While Georgia and Azerbaijan saw their public assemble in their thousands, a comparatively muted response has come from Armenia. This weak response is somewhat expected from a nation so heavily tied to the aggressor in this war. Over the years, Yerevan’s attempts to diversify its pool of international allies have proven unsustainable due to the domineering nature of Russia’s foreign policy; Armenia remains heavily dependent on Russia for trade, national security and energy resources. Importantly, Russia plays an integral role in the ongoing peacekeeping mission in Nagorno-Karabakh in line with the 2020 Russian-brokered peace deal — a mission that some analysts now believe is under threat due to Russia’s distraction over Ukraine.  This reliance, however, should not be mistaken as a product of cultural affection or historical obligation but as a strategic necessity for Armenia’s stability. Aware of its precarious geopolitical position, the Armenian government has chosen to take a neutral position towards the war. At face value, the Armenian government’s position of ‘neutrality’ was echoed by the population’s reactions. In the initial days following the outbreak of the war, there were relatively few rallies supporting either side, with those taking place only pulling small numbers. However, emotions are still running high for the Armenian population.

Pro-Ukraine rally near the memorial of Taras Shevchenko, a Ukrainian poet and political figure / Stepan, Grigoryan, OC Media.

In recent weeks, pro-Russian rallies have attracted support in the country’s capital. One such rally gained considerable attention from Russian state media, unlike the numerous pro-Ukraine rallies preceding it. A peculiar aspect of the rally is its formalised appearance: participants hold identical signs with the letter “Z”; a marching band including children banged its drums in unison; a large pre-printed banner lifted above the crowd with the words “Unity is our strength” in Russian. While pro-Ukraine rallies have a more ‘handmade’ feel, with signs drawn on pieces of cardboard or paper, the pro-Russian rally in Yerevan appeared less spontaneous. Although it is unclear exactly who organised the rally, reports suggest that the pro-Russian Armenian Communist Party is largely responsible.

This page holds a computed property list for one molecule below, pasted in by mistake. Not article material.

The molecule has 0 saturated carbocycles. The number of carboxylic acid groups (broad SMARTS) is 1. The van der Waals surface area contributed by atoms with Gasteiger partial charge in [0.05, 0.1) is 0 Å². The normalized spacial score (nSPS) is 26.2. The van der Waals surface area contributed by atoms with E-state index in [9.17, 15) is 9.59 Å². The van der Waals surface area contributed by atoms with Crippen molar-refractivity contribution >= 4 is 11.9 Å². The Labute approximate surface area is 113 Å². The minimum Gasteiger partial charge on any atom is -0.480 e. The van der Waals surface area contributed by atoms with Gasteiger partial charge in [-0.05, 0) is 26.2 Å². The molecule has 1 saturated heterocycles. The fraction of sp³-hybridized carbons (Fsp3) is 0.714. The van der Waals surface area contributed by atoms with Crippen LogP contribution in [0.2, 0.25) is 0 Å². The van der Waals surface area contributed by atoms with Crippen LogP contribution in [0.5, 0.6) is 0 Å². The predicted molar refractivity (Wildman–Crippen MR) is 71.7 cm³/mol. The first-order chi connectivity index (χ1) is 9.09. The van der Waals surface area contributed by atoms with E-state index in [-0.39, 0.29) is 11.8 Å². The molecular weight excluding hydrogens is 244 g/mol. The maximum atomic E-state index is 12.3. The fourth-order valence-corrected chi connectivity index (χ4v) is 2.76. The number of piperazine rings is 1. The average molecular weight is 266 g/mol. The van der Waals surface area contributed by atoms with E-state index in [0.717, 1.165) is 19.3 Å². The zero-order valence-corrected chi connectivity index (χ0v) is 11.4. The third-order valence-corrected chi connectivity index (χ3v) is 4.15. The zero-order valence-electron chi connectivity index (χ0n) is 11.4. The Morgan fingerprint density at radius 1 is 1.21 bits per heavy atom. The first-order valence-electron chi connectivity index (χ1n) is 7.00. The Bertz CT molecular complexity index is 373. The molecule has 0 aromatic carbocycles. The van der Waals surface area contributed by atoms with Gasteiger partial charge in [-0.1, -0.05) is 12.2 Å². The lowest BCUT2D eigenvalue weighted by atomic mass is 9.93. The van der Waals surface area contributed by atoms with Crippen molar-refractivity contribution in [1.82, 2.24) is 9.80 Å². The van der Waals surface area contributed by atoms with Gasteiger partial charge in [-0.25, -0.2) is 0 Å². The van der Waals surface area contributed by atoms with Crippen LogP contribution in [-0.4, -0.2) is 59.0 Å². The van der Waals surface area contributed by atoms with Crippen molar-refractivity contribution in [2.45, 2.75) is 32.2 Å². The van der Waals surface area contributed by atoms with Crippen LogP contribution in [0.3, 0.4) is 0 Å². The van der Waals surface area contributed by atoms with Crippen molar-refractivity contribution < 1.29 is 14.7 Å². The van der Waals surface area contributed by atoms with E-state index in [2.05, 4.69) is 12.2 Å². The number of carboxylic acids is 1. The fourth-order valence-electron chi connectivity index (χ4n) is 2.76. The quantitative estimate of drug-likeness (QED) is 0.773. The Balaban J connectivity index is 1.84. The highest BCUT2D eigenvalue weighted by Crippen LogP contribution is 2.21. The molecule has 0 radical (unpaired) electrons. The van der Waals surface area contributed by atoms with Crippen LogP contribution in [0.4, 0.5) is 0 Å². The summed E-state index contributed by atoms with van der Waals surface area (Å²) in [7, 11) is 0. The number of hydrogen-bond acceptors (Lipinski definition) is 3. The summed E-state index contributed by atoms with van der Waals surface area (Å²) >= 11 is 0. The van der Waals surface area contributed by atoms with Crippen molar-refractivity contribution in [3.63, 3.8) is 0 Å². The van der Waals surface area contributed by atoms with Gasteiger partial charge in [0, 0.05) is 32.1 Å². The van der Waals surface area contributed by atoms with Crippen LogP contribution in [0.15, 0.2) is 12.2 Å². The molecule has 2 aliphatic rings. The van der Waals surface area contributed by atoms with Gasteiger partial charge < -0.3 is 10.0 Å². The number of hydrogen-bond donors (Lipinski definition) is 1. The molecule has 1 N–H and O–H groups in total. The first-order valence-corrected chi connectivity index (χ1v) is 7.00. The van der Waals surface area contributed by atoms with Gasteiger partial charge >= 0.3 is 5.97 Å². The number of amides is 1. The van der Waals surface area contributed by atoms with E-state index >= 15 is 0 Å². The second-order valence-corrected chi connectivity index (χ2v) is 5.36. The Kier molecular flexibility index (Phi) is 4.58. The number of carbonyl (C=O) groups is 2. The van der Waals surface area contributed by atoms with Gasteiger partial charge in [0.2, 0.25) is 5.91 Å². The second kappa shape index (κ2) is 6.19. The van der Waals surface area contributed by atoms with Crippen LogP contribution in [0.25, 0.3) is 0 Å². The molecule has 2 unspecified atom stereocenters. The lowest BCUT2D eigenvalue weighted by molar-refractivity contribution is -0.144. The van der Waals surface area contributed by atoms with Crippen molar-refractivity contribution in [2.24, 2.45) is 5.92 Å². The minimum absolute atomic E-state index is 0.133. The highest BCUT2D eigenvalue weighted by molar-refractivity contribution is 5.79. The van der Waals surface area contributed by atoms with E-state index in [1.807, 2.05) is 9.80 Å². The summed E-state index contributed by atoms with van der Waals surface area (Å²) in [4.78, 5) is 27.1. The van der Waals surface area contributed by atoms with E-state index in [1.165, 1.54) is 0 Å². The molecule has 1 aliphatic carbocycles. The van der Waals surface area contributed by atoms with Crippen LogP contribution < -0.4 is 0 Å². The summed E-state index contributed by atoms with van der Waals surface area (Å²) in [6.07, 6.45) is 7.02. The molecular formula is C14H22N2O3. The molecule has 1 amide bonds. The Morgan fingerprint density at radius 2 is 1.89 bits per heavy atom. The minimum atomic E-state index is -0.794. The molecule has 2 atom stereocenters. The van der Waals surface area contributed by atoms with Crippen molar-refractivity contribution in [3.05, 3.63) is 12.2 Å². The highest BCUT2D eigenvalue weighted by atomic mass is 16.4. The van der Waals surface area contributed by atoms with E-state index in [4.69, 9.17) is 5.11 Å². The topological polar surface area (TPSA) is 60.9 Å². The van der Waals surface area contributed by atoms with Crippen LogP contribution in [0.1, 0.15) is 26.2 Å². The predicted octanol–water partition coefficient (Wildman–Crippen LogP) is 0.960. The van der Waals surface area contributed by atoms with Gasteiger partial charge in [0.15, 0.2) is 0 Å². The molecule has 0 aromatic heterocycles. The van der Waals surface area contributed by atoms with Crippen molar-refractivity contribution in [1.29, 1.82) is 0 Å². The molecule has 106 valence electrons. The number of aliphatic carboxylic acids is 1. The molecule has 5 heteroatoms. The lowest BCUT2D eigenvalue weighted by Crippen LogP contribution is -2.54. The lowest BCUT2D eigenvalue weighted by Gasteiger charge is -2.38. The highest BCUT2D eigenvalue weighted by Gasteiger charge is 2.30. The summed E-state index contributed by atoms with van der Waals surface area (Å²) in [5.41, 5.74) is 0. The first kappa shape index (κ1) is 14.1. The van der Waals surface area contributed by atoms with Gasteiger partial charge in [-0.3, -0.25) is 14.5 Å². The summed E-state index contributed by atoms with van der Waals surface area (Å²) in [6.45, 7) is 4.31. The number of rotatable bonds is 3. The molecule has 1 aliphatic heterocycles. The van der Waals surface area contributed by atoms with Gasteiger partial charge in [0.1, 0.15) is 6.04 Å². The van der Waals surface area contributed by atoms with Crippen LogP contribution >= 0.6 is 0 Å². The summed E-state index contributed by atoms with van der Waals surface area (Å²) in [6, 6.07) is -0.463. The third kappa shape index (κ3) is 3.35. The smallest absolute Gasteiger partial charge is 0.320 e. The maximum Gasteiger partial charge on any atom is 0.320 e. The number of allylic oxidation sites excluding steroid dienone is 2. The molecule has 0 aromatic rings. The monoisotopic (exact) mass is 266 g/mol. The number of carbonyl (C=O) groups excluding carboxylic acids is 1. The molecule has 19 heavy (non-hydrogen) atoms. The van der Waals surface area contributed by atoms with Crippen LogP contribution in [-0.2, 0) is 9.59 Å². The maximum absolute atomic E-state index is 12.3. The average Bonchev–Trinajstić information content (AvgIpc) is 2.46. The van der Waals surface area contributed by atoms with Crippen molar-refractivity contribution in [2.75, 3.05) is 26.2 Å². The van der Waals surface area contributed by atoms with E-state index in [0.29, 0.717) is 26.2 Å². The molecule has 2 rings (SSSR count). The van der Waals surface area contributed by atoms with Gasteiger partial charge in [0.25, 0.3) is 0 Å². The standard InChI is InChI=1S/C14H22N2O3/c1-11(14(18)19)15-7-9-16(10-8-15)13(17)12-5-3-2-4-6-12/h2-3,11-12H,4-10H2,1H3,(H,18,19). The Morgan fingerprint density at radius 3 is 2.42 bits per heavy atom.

On the other side, a vocal sector of the population has taken to the streets in solidarity with Ukraine. Rallies organised by the European Party of Armenia and the Ukrainian embassy were attended by Ukrainians and other foreigners living in the capital, as well as many young anti-war Armenians waving their national flag. Chants mirror international solidarity rallies calling for peace (“No to war!”), and signs were held in English calling for an end to Russian aggression. Although these rallies have drawn fewer participants than those taking place in Azerbaijan and Georgia, they appear to be equally a call to Armenians to take an active stance against the war, as they are a call for peace. 

As in Azerbaijan, the longstanding tensions over Nagorno-Karabakh have largely fuelled the public’s feelings towards Ukraine. Yet, sentiments are predictably poles apart. Ukraine is viewed as an enemy for many Armenians due to widespread rumours of its role in selling weaponry to Azerbaijan during the Second Nagorno-Karabakh War, with many struggling to support Zelenskiy given his pro-Azerbaijani position. This rhetoric, however, fails to highlight that Russia’s provision of arms to Azerbaijan greatly surpassed Ukraine’s. Above all, the situation in Armenia shows a nation struggling with a perceived sense of abandonment during the Second Nagorno-Karabakh war, unable to fully support either side in yet another tragedy of human life.

Featured image: Protests in Tbilisi / OC Media